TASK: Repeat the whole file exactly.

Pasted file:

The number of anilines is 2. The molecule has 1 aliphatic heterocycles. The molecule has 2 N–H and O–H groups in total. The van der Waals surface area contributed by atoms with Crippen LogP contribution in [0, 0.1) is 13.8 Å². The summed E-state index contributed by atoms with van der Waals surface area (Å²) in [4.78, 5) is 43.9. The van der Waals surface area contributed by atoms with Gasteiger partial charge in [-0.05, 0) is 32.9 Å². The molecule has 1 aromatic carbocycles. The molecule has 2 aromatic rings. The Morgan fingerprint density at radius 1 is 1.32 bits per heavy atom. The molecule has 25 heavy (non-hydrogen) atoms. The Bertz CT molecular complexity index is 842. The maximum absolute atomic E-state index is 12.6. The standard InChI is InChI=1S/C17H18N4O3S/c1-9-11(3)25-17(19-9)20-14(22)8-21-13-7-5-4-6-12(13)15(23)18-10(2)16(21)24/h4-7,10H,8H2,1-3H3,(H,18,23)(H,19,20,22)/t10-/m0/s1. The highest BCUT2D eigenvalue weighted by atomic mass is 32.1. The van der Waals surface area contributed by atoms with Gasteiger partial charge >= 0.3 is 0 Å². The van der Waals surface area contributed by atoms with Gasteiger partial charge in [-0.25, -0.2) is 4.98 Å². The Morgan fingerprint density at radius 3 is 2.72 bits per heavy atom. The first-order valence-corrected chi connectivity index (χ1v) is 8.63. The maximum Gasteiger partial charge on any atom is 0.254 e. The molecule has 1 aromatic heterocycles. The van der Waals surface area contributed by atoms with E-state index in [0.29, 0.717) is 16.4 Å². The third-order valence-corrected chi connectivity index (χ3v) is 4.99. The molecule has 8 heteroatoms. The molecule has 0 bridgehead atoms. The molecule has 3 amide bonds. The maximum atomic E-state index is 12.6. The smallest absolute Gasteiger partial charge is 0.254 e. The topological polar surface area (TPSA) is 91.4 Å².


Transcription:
The number of anilines is 2. The molecule has 1 aliphatic heterocycles. The molecule has 2 N–H and O–H groups in total. The van der Waals surface area contributed by atoms with Crippen LogP contribution in [0, 0.1) is 13.8 Å². The summed E-state index contributed by atoms with van der Waals surface area (Å²) in [4.78, 5) is 43.9. The van der Waals surface area contributed by atoms with Gasteiger partial charge in [-0.05, 0) is 32.9 Å². The molecule has 1 aromatic carbocycles. The molecule has 2 aromatic rings. The Morgan fingerprint density at radius 1 is 1.32 bits per heavy atom. The molecule has 25 heavy (non-hydrogen) atoms. The Bertz CT molecular complexity index is 842. The maximum absolute atomic E-state index is 12.6. The standard InChI is InChI=1S/C17H18N4O3S/c1-9-11(3)25-17(19-9)20-14(22)8-21-13-7-5-4-6-12(13)15(23)18-10(2)16(21)24/h4-7,10H,8H2,1-3H3,(H,18,23)(H,19,20,22)/t10-/m0/s1. The highest BCUT2D eigenvalue weighted by atomic mass is 32.1. The van der Waals surface area contributed by atoms with Gasteiger partial charge >= 0.3 is 0 Å². The van der Waals surface area contributed by atoms with Gasteiger partial charge in [-0.25, -0.2) is 4.98 Å². The Morgan fingerprint density at radius 3 is 2.72 bits per heavy atom. The first-order valence-corrected chi connectivity index (χ1v) is 8.63. The maximum Gasteiger partial charge on any atom is 0.254 e. The molecule has 1 aromatic heterocycles. The van der Waals surface area contributed by atoms with E-state index in [0.29, 0.717) is 16.4 Å². The third-order valence-corrected chi connectivity index (χ3v) is 4.99. The molecule has 8 heteroatoms. The molecule has 0 bridgehead atoms. The molecule has 3 amide bonds. The maximum atomic E-state index is 12.6. The smallest absolute Gasteiger partial charge is 0.254 e. The topological polar surface area (TPSA) is 91.4 Å².